© 2010 Gartner, Inc. and/or its affiliates. All rights reserved. Gartner is a registered trademark of Gartner, Inc. or its affiliates. For more information, e-mail info@gartner.com or visit gartner.com. Produced by Gartner Corporate Marketing.

Wednesday, January 18 2012 8:00 a.m. – 11:40 a.m.

Sofitel Hotel 223 Twin Dolphin Drive 
Redwood City, California 94065 
Phone: 650-598-9000

Click Here to Register for Event

Gartner Briefing: The Personal Cloud, Devices, and Social Media

Please join leading Gartner Analysts from our Consumer and Electronics Research Teams as they highlight key trends in this space.  The sessions will focus on those markets Gartner believes can have the biggest impact on your revenues in the near, mid and long-term and what we believe you need to do now to plan to maximize your success.

Join us for a morning of interactive presentations and learn how Gartner insight can help you innovate and grow your business.

AGENDA

8:00 a.m. – 8:45 a.m.

Registration and Breakfast

8:45 a.m. – 9:00 a.m. Martin Reynolds, Managing VP Consumer Tech & Markets

Welcome & Introduction

9:00 a.m. – 9:35 a.m. Michael Gartenberg, Research Director Consumer Tech & Markets

Consumer Personal Cloud, Ready to Eclipse the Personal Computer for Consumers

The Personal Cloud is the next gestation of the personal computing revolution. The personal cloud over time will displace the PC as the location where users keep their personal content, access their services, and personal preferences and center their digital lives. Consumer’s data will be available on a contextual basis flowing from device to device, screen to screen and location to location. We explore this sea change in the consumer digital experience and what it means for technology and content service providers.

9:35 a.m.  – 10:10 a.m. Carolina Milanesi, Research VP Consumer Tech & Markets

From PCs to the Personal Cloud: Device Impact

The personal cloud era will mark a power shift from devices toward services.  In this new world, the specifics of devices will become less important.  Consumers and professional users will use a collection of devices, with the PC remaining one of many options, but no one device will be the primary hub.  Rather, the personal cloud will take on that role.  Access to the cloud and the content stored or shared from the cloud will be managed and secured, rather than focusing solely on the device.  In this new era device manufacturers will have to focus on software rather than hardware with ease of use as the ultimate goal of the experience they are delivering.  The intuitiveness and richness of the device user interface, the ease of sharing content between devices and to and from the cloud will be paramount in guiding the consumers into this new era.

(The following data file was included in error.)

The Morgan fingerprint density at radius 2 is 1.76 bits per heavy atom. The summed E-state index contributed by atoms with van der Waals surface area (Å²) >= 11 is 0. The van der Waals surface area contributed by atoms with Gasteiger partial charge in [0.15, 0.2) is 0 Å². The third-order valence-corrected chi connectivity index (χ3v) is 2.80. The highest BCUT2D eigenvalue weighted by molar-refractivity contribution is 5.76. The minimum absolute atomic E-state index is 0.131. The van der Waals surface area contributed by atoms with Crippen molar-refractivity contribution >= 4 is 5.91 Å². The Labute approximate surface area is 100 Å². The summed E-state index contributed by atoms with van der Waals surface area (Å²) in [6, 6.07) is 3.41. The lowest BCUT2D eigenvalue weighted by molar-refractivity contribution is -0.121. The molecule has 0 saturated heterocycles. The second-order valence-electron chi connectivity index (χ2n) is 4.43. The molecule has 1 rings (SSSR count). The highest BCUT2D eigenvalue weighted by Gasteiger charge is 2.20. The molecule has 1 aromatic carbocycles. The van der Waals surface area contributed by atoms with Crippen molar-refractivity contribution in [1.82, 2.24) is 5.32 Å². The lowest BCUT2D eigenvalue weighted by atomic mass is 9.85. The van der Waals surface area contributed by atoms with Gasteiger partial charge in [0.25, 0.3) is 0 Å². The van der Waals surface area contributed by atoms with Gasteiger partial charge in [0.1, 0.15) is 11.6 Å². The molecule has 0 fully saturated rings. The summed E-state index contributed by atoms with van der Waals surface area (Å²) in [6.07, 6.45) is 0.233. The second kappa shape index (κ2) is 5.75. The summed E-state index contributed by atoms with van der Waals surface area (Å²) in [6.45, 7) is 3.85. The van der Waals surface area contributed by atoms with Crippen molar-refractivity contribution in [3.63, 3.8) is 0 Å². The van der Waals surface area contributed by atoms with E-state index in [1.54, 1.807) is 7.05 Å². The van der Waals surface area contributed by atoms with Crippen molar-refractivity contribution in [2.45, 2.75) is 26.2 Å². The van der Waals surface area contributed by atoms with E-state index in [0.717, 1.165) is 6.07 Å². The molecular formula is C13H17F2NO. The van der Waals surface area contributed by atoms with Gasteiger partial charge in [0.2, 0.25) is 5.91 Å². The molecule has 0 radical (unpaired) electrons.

10:10 a.m.  – 10:35 a.m. 
Hugues De La Vergne, Principal Research Analyst Consumer Tech & Markets

North American Mobile Devices Outlook

Smartphone volume continues to beat records, tablets sales are exploding, E-readers are doubling YoY.  How will these devices co-exist or cannibalize one another and who will be the winners?  How does the all powerful operator fit into this?

10:35 a.m.  – 10:50 a.m.

Break

10:50 a.m.  – 11:15 a.m. 
Mark Hung, Research Director Semiconductors and Electronics

The Personal Cloud: How Do You Hook It Up?

Connected devices are proliferating throughout the home, and the volume of personal data is growing by leaps and bounds in the public network, accessed through personal cloud services.  We will examine the connectivity technologies that underlie this phenomenon, explore the new growth opportunities in the major platforms, and discuss which industry players stand to benefit from this emerging trend.

11:15 a.m. – 11:40 a.m.
Brian Blau, Research Director Consumer Tech & Markets

Consumer Apps Drive Social, Game and Cloud Ecosystems

Smartphone and tablet experiences continues to captivate consumers by delivering compelling features such as social networking, television and movies, video games and entertainment as well as many other useful and fun services all through the convenience of a mobile device. Brands who have or are considering deploying mobile apps need to understand the mobile app economy, how it’s being personalized, its inclusion of core social functionality, and how app design and easy access to syncing and storing your data are key components.

Gartner, Inc., 56 Top Gallant Road, P.O. Box 10212, Stamford, CT 06904-2212

© 2010 Gartner, Inc. and/or its affiliates. All rights reserved. Gartner is a registered trademark of Gartner, Inc. or its affiliates. For more information, e-mail info@gartner.com or visit gartner.com. Produced by Gartner Corporate Marketing.

Thursday, January 19 2012 8:00 a.m. – 11:40 a.m.

Hilton San Diego Mission Valley 901 Camino del Rio South
San Diego, California 92108 
Phone: 619-543-9000

Click Here to Register for Event